Farm Poem #5

Old dead apple tree

“It’s sad,” he said gravely, gesturing. “What will you do?”
“You mean the apple trees?” I replied. “They’re dead.”
He nodded. “But still.” He shook his head. “You should do something.”
“Like, perform mouth-to-twig resuscitation?”
He ignored this. “Do you plan to replant them? The fields just look…
I don’t know. So vacant.”

And the cattleman in me wants to ask this
Economist if he plans to help;
For if he doesn’t know the first thing about apples
Then don’t know the second,
No more than the serpent understood gravity,
Or Newton original sin.

“But still,” he repeats, his eyes far away,
“It’s sad. Just letting them die like that.”
And beyond the tangle of black limbs and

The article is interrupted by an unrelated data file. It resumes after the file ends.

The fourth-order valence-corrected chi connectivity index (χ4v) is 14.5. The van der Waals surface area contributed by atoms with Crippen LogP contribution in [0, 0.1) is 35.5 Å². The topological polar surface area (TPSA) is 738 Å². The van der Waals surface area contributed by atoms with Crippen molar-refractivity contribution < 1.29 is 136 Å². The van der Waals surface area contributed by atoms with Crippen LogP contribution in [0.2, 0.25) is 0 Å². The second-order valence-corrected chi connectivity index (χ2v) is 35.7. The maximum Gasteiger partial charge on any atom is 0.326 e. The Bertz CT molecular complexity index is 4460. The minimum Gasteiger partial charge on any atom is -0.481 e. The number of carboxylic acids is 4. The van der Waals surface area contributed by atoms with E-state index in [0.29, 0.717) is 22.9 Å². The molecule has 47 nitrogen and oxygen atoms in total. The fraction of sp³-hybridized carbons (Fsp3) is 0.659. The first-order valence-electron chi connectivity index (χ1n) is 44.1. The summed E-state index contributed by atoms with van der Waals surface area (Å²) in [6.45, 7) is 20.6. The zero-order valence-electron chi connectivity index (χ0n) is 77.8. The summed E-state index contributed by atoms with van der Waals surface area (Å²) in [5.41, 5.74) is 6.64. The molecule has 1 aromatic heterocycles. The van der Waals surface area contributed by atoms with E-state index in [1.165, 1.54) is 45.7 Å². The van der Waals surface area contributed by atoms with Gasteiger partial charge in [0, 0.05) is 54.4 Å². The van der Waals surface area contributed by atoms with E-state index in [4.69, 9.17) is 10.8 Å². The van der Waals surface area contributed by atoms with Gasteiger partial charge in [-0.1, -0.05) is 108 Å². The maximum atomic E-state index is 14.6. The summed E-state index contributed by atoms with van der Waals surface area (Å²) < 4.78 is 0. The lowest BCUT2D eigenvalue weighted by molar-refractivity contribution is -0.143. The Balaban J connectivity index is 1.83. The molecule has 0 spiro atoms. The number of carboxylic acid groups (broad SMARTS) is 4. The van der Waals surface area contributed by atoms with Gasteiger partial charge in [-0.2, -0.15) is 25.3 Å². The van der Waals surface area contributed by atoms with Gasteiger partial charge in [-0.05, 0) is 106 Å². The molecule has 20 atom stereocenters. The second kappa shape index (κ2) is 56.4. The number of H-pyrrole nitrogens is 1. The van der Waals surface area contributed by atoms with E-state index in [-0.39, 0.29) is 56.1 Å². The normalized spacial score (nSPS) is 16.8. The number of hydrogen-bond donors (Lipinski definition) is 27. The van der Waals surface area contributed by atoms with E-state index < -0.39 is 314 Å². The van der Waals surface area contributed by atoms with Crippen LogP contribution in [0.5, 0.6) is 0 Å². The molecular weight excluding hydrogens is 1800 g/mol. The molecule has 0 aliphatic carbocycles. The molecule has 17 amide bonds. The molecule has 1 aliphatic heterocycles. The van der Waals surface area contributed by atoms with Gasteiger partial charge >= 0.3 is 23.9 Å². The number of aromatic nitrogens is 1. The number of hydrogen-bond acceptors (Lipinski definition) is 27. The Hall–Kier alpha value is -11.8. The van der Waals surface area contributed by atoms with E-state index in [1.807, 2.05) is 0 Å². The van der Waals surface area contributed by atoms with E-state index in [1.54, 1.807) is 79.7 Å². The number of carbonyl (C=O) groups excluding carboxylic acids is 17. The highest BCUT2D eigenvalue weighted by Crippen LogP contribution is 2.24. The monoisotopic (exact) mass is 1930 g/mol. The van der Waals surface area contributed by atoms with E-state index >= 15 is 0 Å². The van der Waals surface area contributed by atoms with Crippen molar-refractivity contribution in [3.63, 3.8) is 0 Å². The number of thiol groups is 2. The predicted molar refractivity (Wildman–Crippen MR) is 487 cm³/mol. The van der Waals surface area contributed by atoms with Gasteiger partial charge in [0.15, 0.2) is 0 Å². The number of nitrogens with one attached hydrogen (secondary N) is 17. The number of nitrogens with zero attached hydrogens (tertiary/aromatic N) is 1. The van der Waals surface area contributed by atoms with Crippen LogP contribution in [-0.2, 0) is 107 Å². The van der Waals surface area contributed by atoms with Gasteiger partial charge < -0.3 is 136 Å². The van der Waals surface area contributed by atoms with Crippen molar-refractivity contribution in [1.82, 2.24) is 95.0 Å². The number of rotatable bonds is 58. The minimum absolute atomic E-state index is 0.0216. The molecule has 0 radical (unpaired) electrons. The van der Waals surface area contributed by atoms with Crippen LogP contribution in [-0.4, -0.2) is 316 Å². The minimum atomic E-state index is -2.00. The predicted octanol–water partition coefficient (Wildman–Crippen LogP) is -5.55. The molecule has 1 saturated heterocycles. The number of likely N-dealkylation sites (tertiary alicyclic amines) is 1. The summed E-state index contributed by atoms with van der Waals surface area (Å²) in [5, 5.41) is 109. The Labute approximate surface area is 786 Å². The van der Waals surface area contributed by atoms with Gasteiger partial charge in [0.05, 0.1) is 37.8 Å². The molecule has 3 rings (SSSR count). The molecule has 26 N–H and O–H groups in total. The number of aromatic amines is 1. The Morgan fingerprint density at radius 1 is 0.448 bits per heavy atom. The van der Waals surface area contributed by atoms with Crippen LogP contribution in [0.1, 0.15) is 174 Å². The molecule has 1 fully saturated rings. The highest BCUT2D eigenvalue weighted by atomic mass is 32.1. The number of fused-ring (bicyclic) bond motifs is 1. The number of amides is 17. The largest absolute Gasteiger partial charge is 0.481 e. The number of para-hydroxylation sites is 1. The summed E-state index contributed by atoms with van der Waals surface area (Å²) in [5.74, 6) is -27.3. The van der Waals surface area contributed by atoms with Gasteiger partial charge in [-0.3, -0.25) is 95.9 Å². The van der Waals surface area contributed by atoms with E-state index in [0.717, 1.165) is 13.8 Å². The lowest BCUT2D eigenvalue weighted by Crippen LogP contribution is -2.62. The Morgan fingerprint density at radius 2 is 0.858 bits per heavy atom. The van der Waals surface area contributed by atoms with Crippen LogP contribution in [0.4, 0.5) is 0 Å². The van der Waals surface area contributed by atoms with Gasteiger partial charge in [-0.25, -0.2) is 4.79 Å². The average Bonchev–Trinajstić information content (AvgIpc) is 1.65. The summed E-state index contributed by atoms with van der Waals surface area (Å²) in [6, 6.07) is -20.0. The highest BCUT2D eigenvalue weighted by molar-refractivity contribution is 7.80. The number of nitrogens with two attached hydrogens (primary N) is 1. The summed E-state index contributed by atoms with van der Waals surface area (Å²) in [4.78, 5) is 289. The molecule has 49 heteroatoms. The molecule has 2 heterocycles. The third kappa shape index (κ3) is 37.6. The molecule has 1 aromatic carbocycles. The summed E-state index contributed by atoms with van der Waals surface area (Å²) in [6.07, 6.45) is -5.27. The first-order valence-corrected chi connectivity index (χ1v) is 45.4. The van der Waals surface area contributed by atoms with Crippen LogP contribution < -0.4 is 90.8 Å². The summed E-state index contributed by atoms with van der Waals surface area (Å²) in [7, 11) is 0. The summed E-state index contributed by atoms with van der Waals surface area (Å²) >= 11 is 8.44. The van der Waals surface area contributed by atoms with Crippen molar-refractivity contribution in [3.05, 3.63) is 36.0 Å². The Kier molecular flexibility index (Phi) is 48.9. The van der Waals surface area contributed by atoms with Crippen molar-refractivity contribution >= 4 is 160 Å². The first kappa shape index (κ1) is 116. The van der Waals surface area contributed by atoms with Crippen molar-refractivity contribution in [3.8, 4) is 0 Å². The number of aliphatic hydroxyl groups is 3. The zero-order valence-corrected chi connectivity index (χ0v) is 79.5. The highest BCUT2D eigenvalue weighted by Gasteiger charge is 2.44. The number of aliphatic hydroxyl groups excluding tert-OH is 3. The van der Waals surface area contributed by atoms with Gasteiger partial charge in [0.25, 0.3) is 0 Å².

Bracken, creeper snaking through poison ivy,
Rose hips thorning hackberry bark,
Bloated branches of fire smut,

Trunks cankered and split, punked hollow,
My eyes fly far, too,
Past all resemblance of what it meant
–economically, ecologically, energetically–
To keep this old orchard orcharding,
And I see his blue sky, bold, unmarred,

Where silver dream-liners soar
Turbulence-free to tropical destinations,
Cocktails served at thirty five thousand feet,
Views unimpeded.
I see people, and more people.
I see their foreground,

And I see their distance,
And I am not afraid.

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